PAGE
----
The 9-spotted ladybug is a rare, rare thing. Rarer than a four-leaf clover or a rent-stabilized apartment, the 9-spotted ladybug resulted in an entire “citizen science project” being launched nationwide by Cornell University after that ladybug and her 9 spots seemed to have simply disappeared from the state some 29 years ago. But, the ladybug is back, reports NBC NY! She’s been found on Long Island, at an organic farm, which is where, we dare say, many a sophisticated ladybug would enjoy shopping for groceries these days.
(This is not all just metaphor for human life, though it might be, someday. This is actually true!)
Also true: The ladybug is our state insect, which means this ladybug should be treated well, indeed. 20 more of them were found at the organic farm, and researchers are now studying them to figure out what brought about their near extinction, and also breeding a separate population of Oregonian and Coloradoan ladybugs to make sure they are with us for a long, long time. Once the most common ladybugs in the U.S., the 9-spotters declined and by 1999 extensive searches failed to find any of them. It’s thought the 7-spotters (from Europe, now common) may have taken over (or perhaps the 9-spotters headed West to find decent manbugs?).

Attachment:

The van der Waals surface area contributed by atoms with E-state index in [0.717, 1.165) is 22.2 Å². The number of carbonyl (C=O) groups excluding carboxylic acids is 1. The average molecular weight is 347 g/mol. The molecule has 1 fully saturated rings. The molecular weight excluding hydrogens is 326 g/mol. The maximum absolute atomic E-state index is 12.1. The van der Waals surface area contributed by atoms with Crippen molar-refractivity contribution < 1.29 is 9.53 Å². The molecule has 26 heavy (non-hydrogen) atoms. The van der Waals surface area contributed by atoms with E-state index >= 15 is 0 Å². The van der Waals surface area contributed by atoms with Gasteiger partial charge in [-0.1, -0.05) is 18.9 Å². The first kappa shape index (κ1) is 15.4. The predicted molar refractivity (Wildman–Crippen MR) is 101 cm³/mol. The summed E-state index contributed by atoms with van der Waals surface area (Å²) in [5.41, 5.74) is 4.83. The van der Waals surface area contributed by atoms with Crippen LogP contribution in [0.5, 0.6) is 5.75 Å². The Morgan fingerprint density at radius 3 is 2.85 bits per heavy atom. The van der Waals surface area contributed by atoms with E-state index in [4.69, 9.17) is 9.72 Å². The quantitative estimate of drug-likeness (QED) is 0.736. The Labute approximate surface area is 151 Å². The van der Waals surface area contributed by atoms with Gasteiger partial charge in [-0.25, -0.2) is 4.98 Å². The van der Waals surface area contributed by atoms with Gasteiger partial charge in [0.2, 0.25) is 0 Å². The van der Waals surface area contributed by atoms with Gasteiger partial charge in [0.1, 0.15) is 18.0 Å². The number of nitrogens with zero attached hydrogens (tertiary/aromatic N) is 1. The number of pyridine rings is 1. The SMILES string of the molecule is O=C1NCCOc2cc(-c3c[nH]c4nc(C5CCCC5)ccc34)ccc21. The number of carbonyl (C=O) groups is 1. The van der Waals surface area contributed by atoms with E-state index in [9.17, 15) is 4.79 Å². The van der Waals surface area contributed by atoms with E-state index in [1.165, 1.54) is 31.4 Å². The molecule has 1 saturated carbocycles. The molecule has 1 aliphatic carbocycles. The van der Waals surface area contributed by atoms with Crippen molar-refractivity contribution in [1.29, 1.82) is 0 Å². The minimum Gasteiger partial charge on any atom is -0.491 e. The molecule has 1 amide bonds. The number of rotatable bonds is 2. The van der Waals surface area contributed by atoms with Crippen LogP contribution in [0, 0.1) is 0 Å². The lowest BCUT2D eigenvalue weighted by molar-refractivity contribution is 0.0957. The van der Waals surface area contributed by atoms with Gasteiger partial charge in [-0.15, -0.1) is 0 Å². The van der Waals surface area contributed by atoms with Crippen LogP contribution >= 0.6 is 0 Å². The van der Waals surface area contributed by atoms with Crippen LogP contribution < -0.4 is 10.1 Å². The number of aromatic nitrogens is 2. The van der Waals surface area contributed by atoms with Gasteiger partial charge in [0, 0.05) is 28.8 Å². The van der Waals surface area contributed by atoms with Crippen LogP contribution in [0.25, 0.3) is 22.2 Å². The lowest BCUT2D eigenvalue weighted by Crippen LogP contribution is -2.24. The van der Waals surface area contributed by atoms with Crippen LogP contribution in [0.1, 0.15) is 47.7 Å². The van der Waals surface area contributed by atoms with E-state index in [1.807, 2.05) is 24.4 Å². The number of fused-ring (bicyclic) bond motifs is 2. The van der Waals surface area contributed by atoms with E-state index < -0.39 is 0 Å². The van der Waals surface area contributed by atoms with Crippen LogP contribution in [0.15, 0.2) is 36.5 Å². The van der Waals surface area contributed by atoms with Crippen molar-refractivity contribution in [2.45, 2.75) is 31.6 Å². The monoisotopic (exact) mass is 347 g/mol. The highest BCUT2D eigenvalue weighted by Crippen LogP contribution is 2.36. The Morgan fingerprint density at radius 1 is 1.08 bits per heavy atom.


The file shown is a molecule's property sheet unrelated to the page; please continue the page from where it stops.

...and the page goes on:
Again, this is not a metaphor for anything, though it would make a really good contemporary children’s book; call it the anti-Willow-the-cat story (who’s calling whom a transplant, hm?). We’re glad to have you back, ladybug!